Henry Willis (born: 27 April 1821, London - died: 11 February 1901, London) was a British builder of pipe organs. He built a very large number of organs, many of them for big cathedrals and concert halls in Britain, such as St. Paul's Cathedral, Truro Cathedral, and the Royal Albert Hall. He also built an organ for Queen Victoria at Windsor Castle. Many of the organs that he built are in other parts of the world, especially in countries that belonged to the British Empire.
Many organists who gave organ recitals liked Henry Willis’s organs because they had lots of different sounds which helped to make the organ sound like an orchestra. He made organs for churches where the architects were getting rid of the central screen so that the organ could be heard better in the main part of the church (the nave). He used ideas that had been created by the French organ builder Cavaillé-Coll and by Barker. He made several inventions himself, including the thumb piston, which made it possible for an organist to change the combination of stops without taking his hands off the keyboard.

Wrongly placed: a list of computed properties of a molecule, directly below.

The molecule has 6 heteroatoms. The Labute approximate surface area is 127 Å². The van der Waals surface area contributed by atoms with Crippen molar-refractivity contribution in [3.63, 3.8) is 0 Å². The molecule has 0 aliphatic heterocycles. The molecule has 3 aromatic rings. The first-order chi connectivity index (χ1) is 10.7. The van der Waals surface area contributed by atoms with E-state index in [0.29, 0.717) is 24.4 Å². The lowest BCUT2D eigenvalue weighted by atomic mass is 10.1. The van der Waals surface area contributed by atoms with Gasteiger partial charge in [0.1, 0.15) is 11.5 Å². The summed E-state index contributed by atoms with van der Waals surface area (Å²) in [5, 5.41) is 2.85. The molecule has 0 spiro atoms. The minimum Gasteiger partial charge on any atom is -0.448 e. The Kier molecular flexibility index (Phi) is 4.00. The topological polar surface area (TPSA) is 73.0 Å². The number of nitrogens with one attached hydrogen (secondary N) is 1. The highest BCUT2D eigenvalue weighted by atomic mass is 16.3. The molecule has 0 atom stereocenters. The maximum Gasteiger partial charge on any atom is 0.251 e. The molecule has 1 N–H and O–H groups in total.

Four generations of the Willis family continued the family tradition of organ building until 1997, when Henry Willis IV retired and the new Managing Director of the firm was not a member of the Willis family. The Company, founded in 1845, Henry Willis & Sons, Ltd. still makes organs in Liverpool.